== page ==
It was finally cold last night and I had to turn off the ventilator and use a blanket! We’re past the equinox and finally winter is showing signs of life. And do you know what does it means? Winter is coming indeed but I was thinking of: Holidays are coming!
We’re seeing a big wave of releases geared toward holidays shopping. As usual there are also some annual releases in that wave and one that I’m always waiting for is Big Peat the Xmas Edition.
I have a bottle of the regular Big Peat, which is a huge success around the world (and I should really publish the tasting notes for it, I know!) and during my visit to Douglas Laing HQ tasted 2 of their special editions which were awesome for blended peated whisky. And how does the new edition fare? Continue reading →
Last October I had the honor to visit Douglas Laing HQ on the day when they released Scallywag (my visit recap here and the liquid recap here 🙂 )
Scallywag was Big Peat companion, and now, almost a year after, we meet Timorous Beastie, the companion to Scallywag, right?
Scallywag was sherried speyside and Timorous completes it by being a highlands whisky. It contains single malts from Dalmore, Glengoyne, Glen Garioch and others and is bottled at 46.8%.
so how beast-ly is this mouse? Continue reading →
Today I’ll be reviewing a whisky which I consider as a controversial one. If there was a dictionary entry for this definition, it’d have a picture of this whisky – the Douglas Laing Old Particular Aultmore XO.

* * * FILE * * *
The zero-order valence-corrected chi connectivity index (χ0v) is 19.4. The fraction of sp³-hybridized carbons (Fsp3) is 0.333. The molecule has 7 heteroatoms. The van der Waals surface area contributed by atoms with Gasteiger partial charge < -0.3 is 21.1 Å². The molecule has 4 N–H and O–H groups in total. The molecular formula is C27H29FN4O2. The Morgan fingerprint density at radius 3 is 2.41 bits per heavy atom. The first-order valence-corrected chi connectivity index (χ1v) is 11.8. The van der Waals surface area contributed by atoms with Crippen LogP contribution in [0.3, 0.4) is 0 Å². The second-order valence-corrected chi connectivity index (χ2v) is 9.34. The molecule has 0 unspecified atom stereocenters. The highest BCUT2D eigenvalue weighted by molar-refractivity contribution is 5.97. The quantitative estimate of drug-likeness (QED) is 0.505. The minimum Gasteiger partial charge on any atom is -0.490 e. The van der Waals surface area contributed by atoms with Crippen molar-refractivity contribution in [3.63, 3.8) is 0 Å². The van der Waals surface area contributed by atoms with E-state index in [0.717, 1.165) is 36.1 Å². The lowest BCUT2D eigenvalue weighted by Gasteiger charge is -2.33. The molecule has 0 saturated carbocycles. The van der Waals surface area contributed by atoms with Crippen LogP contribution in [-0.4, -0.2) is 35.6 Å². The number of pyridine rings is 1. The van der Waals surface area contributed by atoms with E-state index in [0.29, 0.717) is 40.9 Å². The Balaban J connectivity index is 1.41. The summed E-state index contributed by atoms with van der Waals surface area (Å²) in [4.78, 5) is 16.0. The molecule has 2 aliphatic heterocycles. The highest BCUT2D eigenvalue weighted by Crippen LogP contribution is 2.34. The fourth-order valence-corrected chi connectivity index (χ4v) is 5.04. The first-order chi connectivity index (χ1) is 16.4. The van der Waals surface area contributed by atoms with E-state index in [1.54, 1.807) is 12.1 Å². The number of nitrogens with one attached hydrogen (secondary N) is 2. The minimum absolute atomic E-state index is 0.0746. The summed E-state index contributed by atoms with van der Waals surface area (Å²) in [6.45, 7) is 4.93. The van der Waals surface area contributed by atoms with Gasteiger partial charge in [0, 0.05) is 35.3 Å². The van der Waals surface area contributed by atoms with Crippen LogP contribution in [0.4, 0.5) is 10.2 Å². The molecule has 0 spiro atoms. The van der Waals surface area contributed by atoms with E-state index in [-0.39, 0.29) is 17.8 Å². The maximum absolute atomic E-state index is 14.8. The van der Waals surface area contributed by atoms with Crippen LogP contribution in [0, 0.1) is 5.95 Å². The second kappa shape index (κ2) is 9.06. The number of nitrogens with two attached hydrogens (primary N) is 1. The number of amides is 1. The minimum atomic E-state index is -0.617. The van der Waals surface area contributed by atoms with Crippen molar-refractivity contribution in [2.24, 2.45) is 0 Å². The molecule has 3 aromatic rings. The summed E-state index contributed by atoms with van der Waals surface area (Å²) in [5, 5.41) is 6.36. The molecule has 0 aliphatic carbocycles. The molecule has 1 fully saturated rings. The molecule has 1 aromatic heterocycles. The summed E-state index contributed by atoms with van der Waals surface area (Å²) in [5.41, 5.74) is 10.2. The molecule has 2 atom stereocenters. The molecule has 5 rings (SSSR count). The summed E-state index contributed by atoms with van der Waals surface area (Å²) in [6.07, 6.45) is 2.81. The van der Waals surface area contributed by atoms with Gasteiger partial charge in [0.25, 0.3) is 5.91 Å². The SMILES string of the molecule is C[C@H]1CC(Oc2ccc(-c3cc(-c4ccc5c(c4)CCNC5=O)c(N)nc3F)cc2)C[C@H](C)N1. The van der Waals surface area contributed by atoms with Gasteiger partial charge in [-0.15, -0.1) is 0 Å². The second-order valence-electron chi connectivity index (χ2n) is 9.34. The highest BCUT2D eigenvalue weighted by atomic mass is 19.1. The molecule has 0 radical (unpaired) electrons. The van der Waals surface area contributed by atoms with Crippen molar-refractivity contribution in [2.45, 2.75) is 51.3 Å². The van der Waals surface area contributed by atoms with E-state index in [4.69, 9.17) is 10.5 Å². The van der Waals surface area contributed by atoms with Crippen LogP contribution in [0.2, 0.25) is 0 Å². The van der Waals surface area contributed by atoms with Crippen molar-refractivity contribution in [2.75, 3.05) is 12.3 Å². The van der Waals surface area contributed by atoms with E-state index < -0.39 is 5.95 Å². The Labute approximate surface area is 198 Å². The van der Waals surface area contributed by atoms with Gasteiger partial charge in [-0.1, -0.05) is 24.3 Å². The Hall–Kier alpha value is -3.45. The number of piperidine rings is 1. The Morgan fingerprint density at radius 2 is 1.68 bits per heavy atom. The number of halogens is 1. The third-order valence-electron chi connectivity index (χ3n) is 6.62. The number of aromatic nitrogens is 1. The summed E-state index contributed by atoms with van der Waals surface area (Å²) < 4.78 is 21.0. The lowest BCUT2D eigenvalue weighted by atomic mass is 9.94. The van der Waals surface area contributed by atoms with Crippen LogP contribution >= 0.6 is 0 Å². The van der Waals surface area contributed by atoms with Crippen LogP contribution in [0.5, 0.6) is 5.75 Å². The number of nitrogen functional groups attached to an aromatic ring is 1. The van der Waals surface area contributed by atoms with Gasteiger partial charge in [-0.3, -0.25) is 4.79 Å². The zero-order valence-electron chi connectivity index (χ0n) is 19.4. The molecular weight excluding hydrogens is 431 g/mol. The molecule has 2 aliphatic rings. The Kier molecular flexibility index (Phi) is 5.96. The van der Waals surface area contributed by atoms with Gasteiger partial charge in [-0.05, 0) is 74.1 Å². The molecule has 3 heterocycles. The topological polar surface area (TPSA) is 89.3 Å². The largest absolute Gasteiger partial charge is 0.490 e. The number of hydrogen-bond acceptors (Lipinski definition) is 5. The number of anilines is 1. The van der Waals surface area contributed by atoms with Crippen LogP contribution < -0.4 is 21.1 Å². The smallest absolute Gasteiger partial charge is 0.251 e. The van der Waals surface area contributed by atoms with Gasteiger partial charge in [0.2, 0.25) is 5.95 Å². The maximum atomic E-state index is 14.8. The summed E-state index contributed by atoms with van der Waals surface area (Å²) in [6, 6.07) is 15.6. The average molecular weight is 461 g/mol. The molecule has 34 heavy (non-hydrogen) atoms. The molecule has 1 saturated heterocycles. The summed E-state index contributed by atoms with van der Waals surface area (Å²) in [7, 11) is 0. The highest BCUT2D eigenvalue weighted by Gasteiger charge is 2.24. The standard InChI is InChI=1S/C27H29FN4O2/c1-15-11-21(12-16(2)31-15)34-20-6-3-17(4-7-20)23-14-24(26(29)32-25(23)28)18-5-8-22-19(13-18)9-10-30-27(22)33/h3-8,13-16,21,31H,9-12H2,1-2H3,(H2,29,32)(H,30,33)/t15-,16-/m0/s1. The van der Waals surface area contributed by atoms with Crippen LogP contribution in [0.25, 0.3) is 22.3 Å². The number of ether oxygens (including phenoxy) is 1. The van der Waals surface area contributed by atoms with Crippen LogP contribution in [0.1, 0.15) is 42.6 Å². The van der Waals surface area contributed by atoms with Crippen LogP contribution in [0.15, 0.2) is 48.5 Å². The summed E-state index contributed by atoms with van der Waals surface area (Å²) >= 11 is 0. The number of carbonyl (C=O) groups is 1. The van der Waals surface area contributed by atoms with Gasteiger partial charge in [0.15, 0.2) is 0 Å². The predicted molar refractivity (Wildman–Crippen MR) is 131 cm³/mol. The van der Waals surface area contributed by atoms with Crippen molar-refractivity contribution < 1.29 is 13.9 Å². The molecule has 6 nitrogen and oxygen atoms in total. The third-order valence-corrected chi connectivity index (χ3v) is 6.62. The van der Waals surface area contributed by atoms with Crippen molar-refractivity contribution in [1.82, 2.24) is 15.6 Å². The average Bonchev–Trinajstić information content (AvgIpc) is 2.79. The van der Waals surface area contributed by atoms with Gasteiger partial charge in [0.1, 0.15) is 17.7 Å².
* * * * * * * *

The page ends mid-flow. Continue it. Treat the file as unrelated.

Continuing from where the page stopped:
It all started few months ago, when 4 new and exclusive whiskies arrived to our not-so-whisky-central duty free shop in the local airport (TLV, in case you wonder). You should understand, the chance of that happening is equal to winning the national lottery. Yeah, it’s pretty rare.
I recall discussing those 4 whiskies with my friend and fellow blogger, Michael (of Malt & Oak blog) and there was one whisky that piqued our whisky geek senses, yeah, this one – the OP Aultmore XO. After all, how could it not? It’s a pricey sherried Aultmore, a single cask bottling yet there’s no age statement. Instead, it’s titled with XO on the label. However, XO is not a legal age according to SWA, so it falls under the NAS category. but using XO in the whisky name? Nowadays, it’s rarely used in the whisky industry (was used sporadically in the past) and is a term much more recognized from the brandy/cognac sector. Continue reading →